Date of Award

2016

Degree Type

Dissertation

Degree Name

Doctor of Philosophy (PhD)

Department

Nursing

Abstract

During pregnancy, women frequently anticipate birth and motherhood with unrealistic images and expectations which are formed by personal experience and society’s portrayal of motherhood (e.g., books and movies). How these expectations impact the postpartum period for women has not been well studied. However, research has identified a link between maternal expectations, reality, and negative emotional responses. When expectations are met, the experience of motherhood may be a positive one. However, when these expectations are not met, the potential for negative emotional responses may be greater. The postpartum period is a significant period of adjustment, and depression occurs in about 13%–19% of women. Postpartum depression not only affects the mother and her ability to parent but her overall quality of life. The question of whether having higher expectations during pregnancy increases the potential for postpartum depression and decreases quality of life has not been studied.

This was a descriptive, longitudinal quantitative design. The purpose was to determine how expectations affect maternal quality of life and which factors are predictive of poor quality of life in women during pregnancy as well as the postpartum period. The following measures were administered during the last six weeks of the antepartum period and at 6 to 12 weeks: (1) expectations (Parenting Expectations Measure); (2) parental attitudes (Intensive Parenting Attitudes Questionnaire); (3) moods (General Anxiety Disorder 7, Edinburgh Postnatal Depression Screen); and (4) overall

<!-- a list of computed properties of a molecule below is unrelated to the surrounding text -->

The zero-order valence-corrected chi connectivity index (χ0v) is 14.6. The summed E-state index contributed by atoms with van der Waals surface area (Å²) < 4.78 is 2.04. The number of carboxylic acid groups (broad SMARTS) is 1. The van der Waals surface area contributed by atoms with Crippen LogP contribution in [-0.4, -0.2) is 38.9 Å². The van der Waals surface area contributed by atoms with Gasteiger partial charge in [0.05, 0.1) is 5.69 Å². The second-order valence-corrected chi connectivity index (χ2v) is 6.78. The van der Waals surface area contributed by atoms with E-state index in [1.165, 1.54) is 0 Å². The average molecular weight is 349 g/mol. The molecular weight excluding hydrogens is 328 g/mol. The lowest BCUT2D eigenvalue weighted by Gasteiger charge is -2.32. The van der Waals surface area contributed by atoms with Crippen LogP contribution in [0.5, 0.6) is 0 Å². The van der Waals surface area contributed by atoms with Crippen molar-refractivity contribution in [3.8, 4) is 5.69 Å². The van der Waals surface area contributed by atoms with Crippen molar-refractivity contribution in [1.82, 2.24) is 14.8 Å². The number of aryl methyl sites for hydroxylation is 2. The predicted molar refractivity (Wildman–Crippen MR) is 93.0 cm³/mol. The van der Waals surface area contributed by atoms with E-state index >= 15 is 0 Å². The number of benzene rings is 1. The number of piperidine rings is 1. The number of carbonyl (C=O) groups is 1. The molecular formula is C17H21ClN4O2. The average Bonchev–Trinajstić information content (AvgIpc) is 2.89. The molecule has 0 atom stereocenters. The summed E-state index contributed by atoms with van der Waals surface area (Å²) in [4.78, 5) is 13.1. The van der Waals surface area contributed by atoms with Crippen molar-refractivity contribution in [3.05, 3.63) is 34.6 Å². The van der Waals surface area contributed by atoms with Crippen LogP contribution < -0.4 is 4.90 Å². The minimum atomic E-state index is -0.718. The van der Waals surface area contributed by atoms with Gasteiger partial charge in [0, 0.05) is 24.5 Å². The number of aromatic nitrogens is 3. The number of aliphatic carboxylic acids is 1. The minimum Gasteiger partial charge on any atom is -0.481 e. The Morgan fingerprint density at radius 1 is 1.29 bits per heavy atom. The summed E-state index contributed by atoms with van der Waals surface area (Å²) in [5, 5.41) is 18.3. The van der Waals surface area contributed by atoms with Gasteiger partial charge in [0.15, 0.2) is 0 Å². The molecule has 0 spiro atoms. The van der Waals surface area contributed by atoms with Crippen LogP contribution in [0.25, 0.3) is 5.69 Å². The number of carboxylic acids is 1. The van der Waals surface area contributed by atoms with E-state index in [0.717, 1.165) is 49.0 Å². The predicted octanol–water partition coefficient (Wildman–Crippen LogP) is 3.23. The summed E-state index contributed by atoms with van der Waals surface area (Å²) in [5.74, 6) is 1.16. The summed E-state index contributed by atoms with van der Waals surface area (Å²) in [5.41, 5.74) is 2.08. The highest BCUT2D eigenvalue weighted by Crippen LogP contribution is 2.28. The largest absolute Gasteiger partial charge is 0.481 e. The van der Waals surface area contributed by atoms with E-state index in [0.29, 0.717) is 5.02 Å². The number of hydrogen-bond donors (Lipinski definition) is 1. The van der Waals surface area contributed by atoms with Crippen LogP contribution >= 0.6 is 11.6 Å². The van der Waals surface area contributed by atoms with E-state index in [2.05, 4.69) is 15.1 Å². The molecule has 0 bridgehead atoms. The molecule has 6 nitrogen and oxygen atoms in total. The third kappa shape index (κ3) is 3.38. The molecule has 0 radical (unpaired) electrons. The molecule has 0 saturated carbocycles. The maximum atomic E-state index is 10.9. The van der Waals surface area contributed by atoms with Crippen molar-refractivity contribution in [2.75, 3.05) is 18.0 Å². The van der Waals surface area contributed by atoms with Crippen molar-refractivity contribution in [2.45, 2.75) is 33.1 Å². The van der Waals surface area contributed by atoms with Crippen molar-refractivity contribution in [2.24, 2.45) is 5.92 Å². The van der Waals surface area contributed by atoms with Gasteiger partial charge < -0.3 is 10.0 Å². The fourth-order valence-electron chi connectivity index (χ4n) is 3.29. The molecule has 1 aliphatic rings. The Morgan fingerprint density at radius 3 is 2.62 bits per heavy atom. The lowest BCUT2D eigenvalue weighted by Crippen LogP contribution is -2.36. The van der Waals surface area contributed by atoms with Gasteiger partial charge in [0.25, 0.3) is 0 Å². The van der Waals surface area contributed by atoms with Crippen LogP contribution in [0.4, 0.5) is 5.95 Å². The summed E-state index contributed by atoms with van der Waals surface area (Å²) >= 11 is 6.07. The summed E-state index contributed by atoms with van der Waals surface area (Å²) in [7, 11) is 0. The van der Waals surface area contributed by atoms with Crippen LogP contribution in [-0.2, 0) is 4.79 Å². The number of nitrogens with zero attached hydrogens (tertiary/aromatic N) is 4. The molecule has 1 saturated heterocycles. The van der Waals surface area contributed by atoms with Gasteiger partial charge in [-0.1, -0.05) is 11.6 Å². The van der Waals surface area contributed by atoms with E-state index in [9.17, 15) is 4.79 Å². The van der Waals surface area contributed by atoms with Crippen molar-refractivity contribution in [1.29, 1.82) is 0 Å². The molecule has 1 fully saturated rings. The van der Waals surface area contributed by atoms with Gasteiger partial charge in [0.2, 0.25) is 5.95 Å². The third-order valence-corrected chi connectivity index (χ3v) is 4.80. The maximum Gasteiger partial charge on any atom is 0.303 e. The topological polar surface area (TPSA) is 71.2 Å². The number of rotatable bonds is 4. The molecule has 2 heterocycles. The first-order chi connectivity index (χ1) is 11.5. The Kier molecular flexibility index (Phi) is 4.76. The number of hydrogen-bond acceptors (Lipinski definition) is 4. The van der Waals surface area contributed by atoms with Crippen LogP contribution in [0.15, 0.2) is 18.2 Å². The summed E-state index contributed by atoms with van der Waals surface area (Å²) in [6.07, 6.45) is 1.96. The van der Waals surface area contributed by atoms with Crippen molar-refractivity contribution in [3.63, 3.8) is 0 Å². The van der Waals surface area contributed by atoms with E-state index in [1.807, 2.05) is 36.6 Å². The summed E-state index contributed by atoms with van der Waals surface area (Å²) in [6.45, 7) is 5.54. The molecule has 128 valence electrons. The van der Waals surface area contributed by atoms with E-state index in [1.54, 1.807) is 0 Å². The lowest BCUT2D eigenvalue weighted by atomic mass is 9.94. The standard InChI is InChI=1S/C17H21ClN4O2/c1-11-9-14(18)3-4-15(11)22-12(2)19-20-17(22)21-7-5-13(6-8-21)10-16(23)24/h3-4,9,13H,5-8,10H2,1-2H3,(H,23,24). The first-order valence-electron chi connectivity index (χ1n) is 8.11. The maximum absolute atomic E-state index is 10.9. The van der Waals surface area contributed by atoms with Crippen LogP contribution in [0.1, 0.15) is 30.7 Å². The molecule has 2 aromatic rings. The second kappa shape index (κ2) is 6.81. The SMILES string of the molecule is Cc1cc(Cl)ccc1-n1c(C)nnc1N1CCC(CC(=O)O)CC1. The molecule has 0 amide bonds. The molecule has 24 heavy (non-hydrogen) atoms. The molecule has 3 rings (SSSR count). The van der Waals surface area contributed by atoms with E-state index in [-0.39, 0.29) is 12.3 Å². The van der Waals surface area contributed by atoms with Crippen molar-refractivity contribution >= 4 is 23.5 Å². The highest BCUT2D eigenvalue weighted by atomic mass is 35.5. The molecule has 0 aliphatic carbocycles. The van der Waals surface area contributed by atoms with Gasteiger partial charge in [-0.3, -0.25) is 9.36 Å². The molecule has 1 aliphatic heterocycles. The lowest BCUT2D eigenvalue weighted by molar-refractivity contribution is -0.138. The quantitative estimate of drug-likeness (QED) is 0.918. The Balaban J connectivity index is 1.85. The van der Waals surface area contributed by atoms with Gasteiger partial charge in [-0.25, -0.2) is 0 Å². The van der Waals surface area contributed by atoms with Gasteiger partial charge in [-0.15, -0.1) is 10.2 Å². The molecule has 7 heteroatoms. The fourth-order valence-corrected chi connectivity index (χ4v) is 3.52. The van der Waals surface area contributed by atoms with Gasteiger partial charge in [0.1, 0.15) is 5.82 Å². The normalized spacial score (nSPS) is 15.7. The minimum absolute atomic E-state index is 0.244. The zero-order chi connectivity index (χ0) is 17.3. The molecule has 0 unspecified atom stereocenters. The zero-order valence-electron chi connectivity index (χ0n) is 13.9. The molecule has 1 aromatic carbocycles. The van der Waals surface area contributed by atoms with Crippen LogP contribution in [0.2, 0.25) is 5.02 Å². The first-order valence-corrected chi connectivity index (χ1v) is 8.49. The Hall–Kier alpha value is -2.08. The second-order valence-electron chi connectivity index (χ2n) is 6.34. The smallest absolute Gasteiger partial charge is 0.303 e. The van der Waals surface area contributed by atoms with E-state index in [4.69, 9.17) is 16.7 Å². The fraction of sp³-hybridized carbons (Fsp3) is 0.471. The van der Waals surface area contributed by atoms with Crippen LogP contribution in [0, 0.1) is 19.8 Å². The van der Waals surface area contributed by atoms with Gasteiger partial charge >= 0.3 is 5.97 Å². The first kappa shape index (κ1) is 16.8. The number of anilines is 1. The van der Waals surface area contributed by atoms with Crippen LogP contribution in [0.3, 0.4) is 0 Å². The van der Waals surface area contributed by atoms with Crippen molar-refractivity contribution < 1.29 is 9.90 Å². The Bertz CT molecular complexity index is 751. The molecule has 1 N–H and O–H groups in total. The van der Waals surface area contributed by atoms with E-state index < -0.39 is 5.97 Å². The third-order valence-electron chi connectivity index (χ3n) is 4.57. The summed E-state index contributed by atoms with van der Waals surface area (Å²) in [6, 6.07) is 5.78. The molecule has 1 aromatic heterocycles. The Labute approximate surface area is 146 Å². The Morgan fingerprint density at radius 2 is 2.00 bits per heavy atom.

quality of life (Ferrans and Powers Quality of Life Index) in the last six weeks of pregnancy and at the six-week postnatal office visit. Descriptive statistics and regression models were used to determine whether expectations are met as well as if they are predictive of maternal quality of life.

Predictors of quality of life were different for antepartum, distinct from postpartum. Antepartum predictors include expectations, anxiety, and depression, while postpartum quality of life is predicted by experience of motherhood based on expectations. Almost half of the participants had expectations of motherhood that were not met, and this group had significantly lower quality of life scores and higher anxiety scores. This is essential knowledge for the nurse in helping to prepare new mothers during the antepartum period and to understand their concerns postpartum. The importance of unmet expectations is a crucial facet to investigate in addressing modifiable risk factors of postpartum mood disorders.

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Creative Commons License
This work is licensed under a Creative Commons Attribution-Noncommercial-No Derivative Works 3.0 License.

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